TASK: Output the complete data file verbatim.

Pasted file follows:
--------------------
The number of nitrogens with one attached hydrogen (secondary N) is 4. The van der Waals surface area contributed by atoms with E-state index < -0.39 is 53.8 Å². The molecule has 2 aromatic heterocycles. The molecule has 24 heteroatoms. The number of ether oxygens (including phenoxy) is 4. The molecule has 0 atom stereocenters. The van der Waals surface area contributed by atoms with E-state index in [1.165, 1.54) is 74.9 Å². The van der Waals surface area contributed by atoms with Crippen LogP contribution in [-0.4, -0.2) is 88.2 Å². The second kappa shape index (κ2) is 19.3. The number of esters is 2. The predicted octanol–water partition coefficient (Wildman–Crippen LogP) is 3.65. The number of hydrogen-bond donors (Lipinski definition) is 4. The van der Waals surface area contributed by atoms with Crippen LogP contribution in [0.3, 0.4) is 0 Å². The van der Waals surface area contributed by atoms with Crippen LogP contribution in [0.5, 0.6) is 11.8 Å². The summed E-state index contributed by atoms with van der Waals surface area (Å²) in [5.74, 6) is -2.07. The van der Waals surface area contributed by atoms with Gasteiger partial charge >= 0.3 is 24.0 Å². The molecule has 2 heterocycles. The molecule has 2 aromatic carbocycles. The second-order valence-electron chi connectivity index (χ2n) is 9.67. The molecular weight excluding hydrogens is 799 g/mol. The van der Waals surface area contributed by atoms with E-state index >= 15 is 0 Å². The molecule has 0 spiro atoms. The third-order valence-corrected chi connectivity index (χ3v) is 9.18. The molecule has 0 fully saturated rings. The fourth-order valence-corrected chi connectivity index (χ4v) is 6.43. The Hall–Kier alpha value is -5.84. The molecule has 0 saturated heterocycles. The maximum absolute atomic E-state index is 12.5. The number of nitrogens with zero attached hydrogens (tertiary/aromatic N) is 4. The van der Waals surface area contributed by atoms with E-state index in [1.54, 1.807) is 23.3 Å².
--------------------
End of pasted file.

The number of nitrogens with one attached hydrogen (secondary N) is 4. The van der Waals surface area contributed by atoms with E-state index < -0.39 is 53.8 Å². The molecule has 2 aromatic heterocycles. The molecule has 24 heteroatoms. The number of ether oxygens (including phenoxy) is 4. The molecule has 0 atom stereocenters. The van der Waals surface area contributed by atoms with E-state index in [1.165, 1.54) is 74.9 Å². The van der Waals surface area contributed by atoms with Crippen LogP contribution in [-0.4, -0.2) is 88.2 Å². The second kappa shape index (κ2) is 19.3. The number of esters is 2. The predicted octanol–water partition coefficient (Wildman–Crippen LogP) is 3.65. The number of hydrogen-bond donors (Lipinski definition) is 4. The van der Waals surface area contributed by atoms with Crippen LogP contribution in [0.3, 0.4) is 0 Å². The van der Waals surface area contributed by atoms with Crippen LogP contribution in [0.5, 0.6) is 11.8 Å². The summed E-state index contributed by atoms with van der Waals surface area (Å²) in [5.74, 6) is -2.07. The van der Waals surface area contributed by atoms with Gasteiger partial charge >= 0.3 is 24.0 Å². The molecule has 2 heterocycles. The molecule has 2 aromatic carbocycles. The second-order valence-electron chi connectivity index (χ2n) is 9.67. The molecular weight excluding hydrogens is 799 g/mol. The van der Waals surface area contributed by atoms with E-state index >= 15 is 0 Å². The molecule has 0 spiro atoms. The third-order valence-corrected chi connectivity index (χ3v) is 9.18. The molecule has 0 fully saturated rings. The fourth-order valence-corrected chi connectivity index (χ4v) is 6.43. The Hall–Kier alpha value is -5.84. The molecule has 0 saturated heterocycles. The maximum absolute atomic E-state index is 12.5. The number of nitrogens with zero attached hydrogens (tertiary/aromatic N) is 4. The van der Waals surface area contributed by atoms with E-state index in [1.54, 1.807) is 23.3 Å².